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acamp7

Active member
The junta was a strong military dictatorship in the late 60's and early 70's in Greece. This was a very dark period for many Greeks, especially those who were socialist, communist, or anything leaning towards the left. The government also targeted anyone who was against the brutal dictatorship, even if they were not politically left leaning. These people would be hunted down by the military and locked up in jail or beaten or even killed. After the junta was dissolved, a democracy was established in Greece.
 
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Deborah

Member
I first went to Greece in July, 1974, mere days after the junta was overthrown. Only three of us exited the international flight in Athens; everyone else had departed in Rome. I will never forget the jubilance that permeated the air. People flocked to the outdoor cafes and exclaimed that they were finally able to speak freely. I will also never forget the Greek tradition of φιλότιμο (hard to define: incredible hospitality, the honor of treating someone as you would wish to be treated) that was extended to me then and also, to this very day. How easy it is to forget the lessons of history, but thank God for traditions like «φιλότιμο» that manage to survive no matter who’s in power or what’s going on in the world!
 

nadellii

Active member
I first went to Greece in July, 1974, mere days after the junta was overthrown. Only three of us exited the international flight in Athens; everyone else had departed in Rome. I will never forget the jubilance that permeated the air. People flocked to the outdoor cafes and exclaimed that they were finally able to speak freely. I will also never forget the Greek tradition of φιλότιμο (hard to define: incredible hospitality, the honor of treating someone as you would wish to be treated) that was extended to me then and also, to this very day. How easy it is to forget the lessons of history, but thank God for traditions like «φιλότιμο» that manage to survive no matter who’s in power or what’s going on in the world!
Very eerie. We have much to learn from out history. I'm glad you got to experience the joy from Greek directly after
 

k_tsoukalas

Moderator
I first went to Greece in July, 1974, mere days after the junta was overthrown. Only three of us exited the international flight in Athens; everyone else had departed in Rome. I will never forget the jubilance that permeated the air. People flocked to the outdoor cafes and exclaimed that they were finally able to speak freely. I will also never forget the Greek tradition of φιλότιμο (hard to define: incredible hospitality, the honor of treating someone as you would wish to be treated) that was extended to me then and also, to this very day. How easy it is to forget the lessons of history, but thank God for traditions like «φιλότιμο» that manage to survive no matter who’s in power or what’s going on in the world!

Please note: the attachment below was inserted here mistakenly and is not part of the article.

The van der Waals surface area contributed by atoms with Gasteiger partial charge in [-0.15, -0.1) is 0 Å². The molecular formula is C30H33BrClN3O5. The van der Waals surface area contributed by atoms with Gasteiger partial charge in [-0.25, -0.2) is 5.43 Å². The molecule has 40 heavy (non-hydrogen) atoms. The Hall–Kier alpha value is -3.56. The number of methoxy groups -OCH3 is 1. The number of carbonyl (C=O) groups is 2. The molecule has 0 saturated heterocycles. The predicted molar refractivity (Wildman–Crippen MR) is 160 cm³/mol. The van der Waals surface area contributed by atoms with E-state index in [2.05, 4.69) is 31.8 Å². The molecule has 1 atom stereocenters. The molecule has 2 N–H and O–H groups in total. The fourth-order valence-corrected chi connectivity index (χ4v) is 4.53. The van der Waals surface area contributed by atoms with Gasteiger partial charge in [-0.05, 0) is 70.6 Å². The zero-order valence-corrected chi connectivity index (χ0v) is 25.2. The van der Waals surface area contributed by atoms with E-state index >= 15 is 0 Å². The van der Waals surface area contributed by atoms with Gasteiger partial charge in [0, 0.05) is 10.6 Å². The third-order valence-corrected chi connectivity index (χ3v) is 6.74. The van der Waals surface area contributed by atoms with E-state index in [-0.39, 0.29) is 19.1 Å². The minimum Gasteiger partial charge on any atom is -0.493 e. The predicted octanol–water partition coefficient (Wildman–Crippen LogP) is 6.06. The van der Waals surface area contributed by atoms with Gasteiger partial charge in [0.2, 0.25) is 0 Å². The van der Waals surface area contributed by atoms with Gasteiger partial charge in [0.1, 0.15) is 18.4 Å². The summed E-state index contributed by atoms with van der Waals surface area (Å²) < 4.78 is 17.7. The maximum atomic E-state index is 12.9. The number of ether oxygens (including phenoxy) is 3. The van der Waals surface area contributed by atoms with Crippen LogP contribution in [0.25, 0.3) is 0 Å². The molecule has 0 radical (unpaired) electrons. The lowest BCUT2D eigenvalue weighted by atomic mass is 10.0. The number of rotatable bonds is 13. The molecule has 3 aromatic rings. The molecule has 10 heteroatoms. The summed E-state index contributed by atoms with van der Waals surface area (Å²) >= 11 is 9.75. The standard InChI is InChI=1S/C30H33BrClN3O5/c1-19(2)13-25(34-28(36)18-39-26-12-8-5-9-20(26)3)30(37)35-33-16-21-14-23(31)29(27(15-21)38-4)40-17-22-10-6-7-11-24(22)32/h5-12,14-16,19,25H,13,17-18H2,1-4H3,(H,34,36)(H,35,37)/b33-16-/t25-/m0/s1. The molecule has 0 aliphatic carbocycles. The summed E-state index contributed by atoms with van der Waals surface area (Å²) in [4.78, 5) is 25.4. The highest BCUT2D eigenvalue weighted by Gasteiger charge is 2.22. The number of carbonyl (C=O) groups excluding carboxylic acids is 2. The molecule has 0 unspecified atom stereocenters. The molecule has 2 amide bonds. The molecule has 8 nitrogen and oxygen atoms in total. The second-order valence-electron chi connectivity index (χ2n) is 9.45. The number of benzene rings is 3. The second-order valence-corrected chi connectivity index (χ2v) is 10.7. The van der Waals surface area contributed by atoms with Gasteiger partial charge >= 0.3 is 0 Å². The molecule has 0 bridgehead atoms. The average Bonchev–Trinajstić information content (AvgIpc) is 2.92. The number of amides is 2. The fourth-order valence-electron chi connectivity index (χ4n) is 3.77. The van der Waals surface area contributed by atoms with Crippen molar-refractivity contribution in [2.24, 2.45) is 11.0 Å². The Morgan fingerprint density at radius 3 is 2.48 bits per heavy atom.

Fascinating that you were a witness to history like this. The Junta sounds like a brutal situation.
 

Why you wouldnt survive life in Ancient Greece

Is Ancient Greece actually as great as it seemed? We always talk about the great accomplishments of Ancient Greeks but fail to talk about the fact that there was so much slavery and war during the time. It was a dangerous place where many people were forced into violent wars between the Ancient Greek City States. This is the less talked about truth!

Life Aboard Onassis' Legendary Yacht 'Christina .

I don't know where it is appropriate to post this....I think it is best here as it is past and little gossipy.....
Be interesting what others think of it .... Christina O was always moored behind our house in Kalafatis beach @Kalo Livadi nearly all summer....on charter and private use.....

Where the name “Greece” comes from

Many people might be surprised to find out that Greek people don’t actually call Greece, “Greece.” They use the word Hellas/Hellada. this is the word for Greece, in the native tongue. Greece comes from the Latin word “Graecia” which was first used by the Romans. It then spread all across the world, which is why many different countries called Greece, Greece instead of Hellada.

Trailer for Smyrna, Greek American historical drama

I am so excited to see this movie! It beautifully depicts the crisis of Smyrna, and shows the lives of those that were affected by the genocide. Let me know what you think of this trailer, and if you're thinking to watch it as well. I'm currently trying to find a link for the full movie online, but having some trouble.

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